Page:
The Bűrserberg side tends to be even less frequented than the Brand side and the long, wide blue run 26 off the Loischkopf lift (1,680m ) is a superb confidence builder and a lot of fun. This run brings you down to the Einhorn chairs, and en route refreshment can be taken at the charming Rufana Alp restaurant. With a dozen or so blue and red runs on the Bűrserberg side, served by four lifts. there is plenty of variety and with three mountain restaurants – Rufana Alp, Fuchsbau and Restaurant Ferienpark – an enjoyable skiing day will soon pass.

There are two ways to get from Bűrserberg to Brand; either ski to the Panoramabahn cable car on the blue run from Loischkopf, and enjoy a scenic ride across the ravine that divided the two parts of the ski area, or from the Faregglift surface lift, ski across on blue run 25. This is a gentle and scenic run (which may require some poling) across the ridge behind the ravine crossed by the cable car. As you ski across, the off-piste terrain on the left looks inviting but eventually leads to cliffs and must therefore be avoided. Once across the ridge, the run drops down to the Gulmabahn six passenger chair and voila – you are on the Brand pistes.

Before you head up the mountain, the run back to the Dorfbahn gondola station in the village is wide and perfectly groomed, and will stoke the skiing ego. Half way down, if you have a change of heart, take the Niggenkopf chair up to the Palud side of Brand. At the top of this lift there are two more mountain restaurants – the Niggenkopfstube and the wonderfully traditional Paludhutte. From here, ski across to the Glattjochbahn 6 seater chair lift which takes skiers to the highest point of the ski area at 2,000m. Here, unlike most of the Brandnertal, skiing is above the tree line and it is easy to pick your own way down, although there are marked pistes to follow as well. For a stiffer challenge, route 15 at the southern edge of the ski area is an unpisted red, that brings skiers back down to the Glattjochsbahn.

Advanced Skiing in Brandnertal

Brandnertal has much more for beginners and intermediates than advanced and expert skiers, but it isn’t without challenges, by any means. There’s easy off-piste skiing between the pistes and more difficult off-piste for experts beyond the main ski area.

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Brandnertal’s ski area is best for intermediates and beginners. There are just 3 km of piste designated black including the top section of Brandnertal’s longest run – the 5km run from Loischkopf in Burserberg to the base of the Einhornbahn (with a vertical drop of almost 1,000m).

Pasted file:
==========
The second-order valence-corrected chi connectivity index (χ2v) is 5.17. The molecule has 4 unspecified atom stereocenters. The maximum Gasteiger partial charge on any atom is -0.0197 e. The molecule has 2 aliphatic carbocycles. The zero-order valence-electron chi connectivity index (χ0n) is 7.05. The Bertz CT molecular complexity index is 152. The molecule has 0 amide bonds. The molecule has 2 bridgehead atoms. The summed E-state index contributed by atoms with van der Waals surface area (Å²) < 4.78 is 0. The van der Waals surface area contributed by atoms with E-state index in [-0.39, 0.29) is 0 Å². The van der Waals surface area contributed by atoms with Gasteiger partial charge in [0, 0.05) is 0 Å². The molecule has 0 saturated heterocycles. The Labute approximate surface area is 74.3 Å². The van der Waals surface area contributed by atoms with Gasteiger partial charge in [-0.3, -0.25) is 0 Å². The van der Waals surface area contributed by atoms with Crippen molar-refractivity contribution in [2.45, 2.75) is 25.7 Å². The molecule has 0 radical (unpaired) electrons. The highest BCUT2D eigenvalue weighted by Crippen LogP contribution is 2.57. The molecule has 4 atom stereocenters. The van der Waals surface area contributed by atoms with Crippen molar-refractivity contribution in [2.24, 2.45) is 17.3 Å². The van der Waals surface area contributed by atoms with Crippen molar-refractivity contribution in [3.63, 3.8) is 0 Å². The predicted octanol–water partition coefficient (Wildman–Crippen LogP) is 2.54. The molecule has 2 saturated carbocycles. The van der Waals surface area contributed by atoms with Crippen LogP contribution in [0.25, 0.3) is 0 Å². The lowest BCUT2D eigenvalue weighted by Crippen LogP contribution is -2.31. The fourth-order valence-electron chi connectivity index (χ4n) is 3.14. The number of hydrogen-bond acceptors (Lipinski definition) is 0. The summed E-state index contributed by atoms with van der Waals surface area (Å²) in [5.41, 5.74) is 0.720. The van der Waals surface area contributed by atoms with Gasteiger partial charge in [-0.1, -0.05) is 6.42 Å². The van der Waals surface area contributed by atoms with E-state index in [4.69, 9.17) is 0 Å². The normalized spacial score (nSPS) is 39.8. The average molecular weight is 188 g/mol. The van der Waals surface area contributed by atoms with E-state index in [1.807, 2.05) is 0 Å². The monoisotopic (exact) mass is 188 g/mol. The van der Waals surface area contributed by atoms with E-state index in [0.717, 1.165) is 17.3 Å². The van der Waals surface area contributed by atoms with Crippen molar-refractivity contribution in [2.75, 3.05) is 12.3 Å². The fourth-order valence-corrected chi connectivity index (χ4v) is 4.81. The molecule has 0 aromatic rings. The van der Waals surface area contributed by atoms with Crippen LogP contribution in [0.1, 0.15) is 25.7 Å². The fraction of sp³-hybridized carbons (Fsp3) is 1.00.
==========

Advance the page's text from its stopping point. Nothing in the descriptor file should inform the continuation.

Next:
There are also several off-piste options, including the black ski route 16 in the Lorenzital section of Brand which is a favourite of Brand’s free riders. Still on the Brand side, red routes 14 and 15 from the Glattjoch chairlift down to Palud lift in the valley offer more off-piste options, and over on the Burserberg side, the unpisted red route 17 starts at the Fuchsbau restaurant and leaving the main routes, drops down to Tschengla.

Advanced skiers will also find plenty of opportunity to ski deeper snow between the pistes and there are some interesting off-piste opportunities through the trees and beneath some chair lifts.

There are limited but challenging opportunities for more adventurous experts including a steep off-piste descent which is visible to the right as you approach the top of the 6-person Glattjochbahn chairlift, but it can only be reached by booting up from the top of the lift and should not be attempted without a local guide.

Similarly, good off-piste skiing can be seen beyond the main ski area and hence it’s not lift served, so you’ll need ski touring equipment as well as a guide to reach it, but the rewards are there for those willing and able to ski the back country.

Mountain Restaurants in Brandnertal

Brandnertal has seven on mountain restaurants,which for an uncrowded ski area with 55 km of piste, is an excellent ratio. Another pleasant surprise are the prices, which in Alpine terms are modest.

The Brandnertal ski area includes seven mountain restaurants. There are four mountain restaurants above Brand and three at Bűrserberg – a mix of mountain huts and larger (though not huge) self service style restaurants – offering hearty Austrian fare at modest prices.

Mountain Restaurants in Brand

For tradition and great views, the Palűdhűtte is the place to be. Inside it’s traditional Austrian, – all wood and low ceilings – and the popular outside bar seems to be open in all weathers. The nearby Niggenkopfstube is a functional self-service restaurant at the top of the chairlift.

There are two more restaurant options at the top of the Palud chairlift – the self-service Hubertus is probably the biggest restaurant on the mountain and is notable for its umbrella bar. Close by is the popular Berghof Melkboden – a bit too big to be described as a hut, but nevertheless is charming and characterful, and also has outdoor dining.

Tel: + 43 (0) 5559 390

SB Niggenkopfstuble
Tel: +43 (0) 5559 22450

Restaurant Hubertus
Tel: + 43 (0) 5559 490

Berghof Melkboden
Tel: + 43 (0) 5559 543298

Mountain Restaurants in Bűrserberg

The Fuchsbau at the base of the Loisch lift is a popular little hut, and for something more spacious try the self-service Einhornbahnstube at the confluence of the Einhorn lifts. Rufana Alp, which is on the piste towards the bottom of runs 22 and 26 is a popular restaurant and the perfect watering hole on that last run of the day back to your Bűrserberg base.

Restaurant Fuchsbau
Tel: + 43 (0) 664 5559 390

Restaurant Einhorn
Tel: N/a

Rufana Alp
Tel: + 43 (0) 664 528 2302